TGJ: The Plains of Endeavor by Marty Callahan
Tiger’s Great Journey Continued…
An Adventure Story for Youth Who Want to Make the World a Better Place
In his imagination, Tiger struggled on with his friend, Blake. The surrounding landscape
looked the same as far as they could see, just as it did when they first entered the Plains of
“It seems like this will never end!” lamented Blake. He saw the path meandering through
the endless fields of emerald green grass swaying in the blustery wind. A footpath veered off into the distance. It looked like it was a shorter and an easier walk than the path they were on.
“Should we take that path?” Blake asked. “It could shorten our journey.”
“No,” replied Tiger. “The map shows that we’re on the right trail.”
“If we don’t find another way, our feet will give out before we get out of here,” Blake
But Tiger remembered that Sensei had once said it was important to stay on the path you
are on. He had said, “Endeavor means to be willing and able to continue on despite facing great obstacles. Other paths will deceive you and lead to nowhere. You may get lost and never return. The road is long, but you will be successful in reaching your destination. There are no shortcuts.”
“I’m sorry, Blake, that this is taking so long, but we need to stay the course. Trying another route, hoping for a shortcut, will only get us into a lot of trouble. This journey is not
easy, but eventually we’ll find our way.”
Just then an eerie sound came from fairly close by. They were both startled so much by it that they nearly jumped out of their skins. They knew what it was, but hearing it in this place, at this time, creeped them out.
When the howl came again, they saw a wolf on a knoll a couple hundred yards away. It was a magnificent animal in many ways, but a dangerous one nonetheless.
Would it attack? The wolf had a bad rap. It was a predator. But was it the ruthless killer that so many believed it was? And what about the belief that dogs, man’s best friend, were descended from wolves?
So much was not known. And what would this wolf be like? Would he be curious or ravenous? Is he traveling alone, or is his pack with him? Tiger and Blake would have to find out.
The boys decided that the best thing to do was to keep an eye on the wolf up on the low rise as they kept moving.
The trail dipped and turned slightly, and as they rounded a huge boulder what they saw in
front of them gave them the fright of their lives. The wolf was standing in their path, not more than fifty feet in front of them and looking directly at them.
The boys froze.
He was nearly as tall as they were it seemed, but apparently he didn’t want to eat them.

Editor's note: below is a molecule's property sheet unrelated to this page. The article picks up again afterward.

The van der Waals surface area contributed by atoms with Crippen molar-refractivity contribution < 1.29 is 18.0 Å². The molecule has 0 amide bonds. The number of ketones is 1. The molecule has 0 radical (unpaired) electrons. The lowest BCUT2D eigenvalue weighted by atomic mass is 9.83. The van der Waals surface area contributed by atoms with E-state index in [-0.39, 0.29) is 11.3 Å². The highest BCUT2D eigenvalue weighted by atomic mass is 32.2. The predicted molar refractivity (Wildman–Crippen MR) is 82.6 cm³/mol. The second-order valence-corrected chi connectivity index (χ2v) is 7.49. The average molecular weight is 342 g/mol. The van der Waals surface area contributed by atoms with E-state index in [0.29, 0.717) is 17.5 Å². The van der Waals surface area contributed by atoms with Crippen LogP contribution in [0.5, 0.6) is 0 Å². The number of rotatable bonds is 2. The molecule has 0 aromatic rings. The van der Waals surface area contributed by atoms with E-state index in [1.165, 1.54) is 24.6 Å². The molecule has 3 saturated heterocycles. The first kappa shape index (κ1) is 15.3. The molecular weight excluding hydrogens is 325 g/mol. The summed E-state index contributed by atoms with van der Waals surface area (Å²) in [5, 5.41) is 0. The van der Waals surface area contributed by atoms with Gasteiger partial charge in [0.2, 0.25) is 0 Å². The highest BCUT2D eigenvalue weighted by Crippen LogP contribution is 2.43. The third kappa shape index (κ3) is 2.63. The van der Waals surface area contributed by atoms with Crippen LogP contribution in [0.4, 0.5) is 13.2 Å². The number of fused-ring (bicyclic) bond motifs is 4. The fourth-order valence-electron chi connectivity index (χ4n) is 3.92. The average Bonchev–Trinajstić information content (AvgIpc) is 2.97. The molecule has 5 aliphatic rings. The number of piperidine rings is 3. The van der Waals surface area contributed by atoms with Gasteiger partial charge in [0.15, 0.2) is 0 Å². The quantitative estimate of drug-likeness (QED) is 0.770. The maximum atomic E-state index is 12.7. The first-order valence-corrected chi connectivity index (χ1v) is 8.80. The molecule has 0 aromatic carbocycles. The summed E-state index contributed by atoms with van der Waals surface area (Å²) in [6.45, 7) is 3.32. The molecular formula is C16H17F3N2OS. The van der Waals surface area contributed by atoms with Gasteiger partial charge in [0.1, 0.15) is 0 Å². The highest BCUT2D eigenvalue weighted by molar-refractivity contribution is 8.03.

The boys relaxed somewhat after realizing that he wouldn’t attack. But what should they do? He was blocking their path.
“Why don’t we circle around him,” suggested Blake.
“Good idea,” replied Tiger.
As they began moving around him in what they hoped would be a wide enough arc, the
wolf began circling them. But he wasn’t menacing. . . . He was smiling?
His eyebrows were raised, and his jaws were relaxed.
“Look, Blake, he wants to play.”
“He’s probably never seen people before, and he looks young,” added Blake.
The boys jumped and crouched, and the wolf jumped and crouched.
Tiger barked, and the wolf barked back.
Then, just as suddenly as he had appeared, he ran off out of sight.
“Well that was cool.”
“I can’t believe it,” said Blake.
That was the reprieve that they both needed. They were suddenly refreshed, and the long journey through the Plains of Endeavor seemed closer to an end.
As they walked the last leg of the trek, Tiger thought back on the lesson of endeavor. “Keep training” was a continuous admonition that he had heard, not just from Sensei, but from
all of the Black Belt Shoka Leaders in the dojo. Now he understood what it meant. But he also knew that sometimes it was necessary to take a break from the hard work and have a little fun along the way.
As they kept on, darkness fell and it began to rain. The friends were exhausted, but each
pitched in to set up the tent. They ate some of their food and, before lying down to sleep, looked at the map. Another word and image had appeared. This time it was ENDEAVOR and a karateka, or student, standing in a side stance. A side stance was the best stance for building strength in the legs and hips, but it required one to spend long periods holding this difficult position. This was a good stance to use for endeavor.
Back in Tiger’s bedroom, his father watched him sleeping peacefully. He gently took the
book from Tiger’s grasp, closed it, and put it on the nightstand. He quietly wished Tiger good night and turned off the light. He walked toward the door and took one last loving look at his son before closing it softly.
Marty Callahan has spent his life understanding and improving the lives of students both young and old. His passion led to the founding of Shotokan Karate Leadership School in Santa Rosa, CA in 1981, with a dream to awaken the extraordinary leader in his students. Having inspired, taught, coached, supported, and trained over 15,000 students in 40,000 classes in Santa Rosa, Marty has become Sonoma County’s preeminent martial arts leadership instructor. His students, hundreds of whom have gone on to become leaders in their chosen fields, appreciate his engaging, student centered approach to teaching and they believe you will too.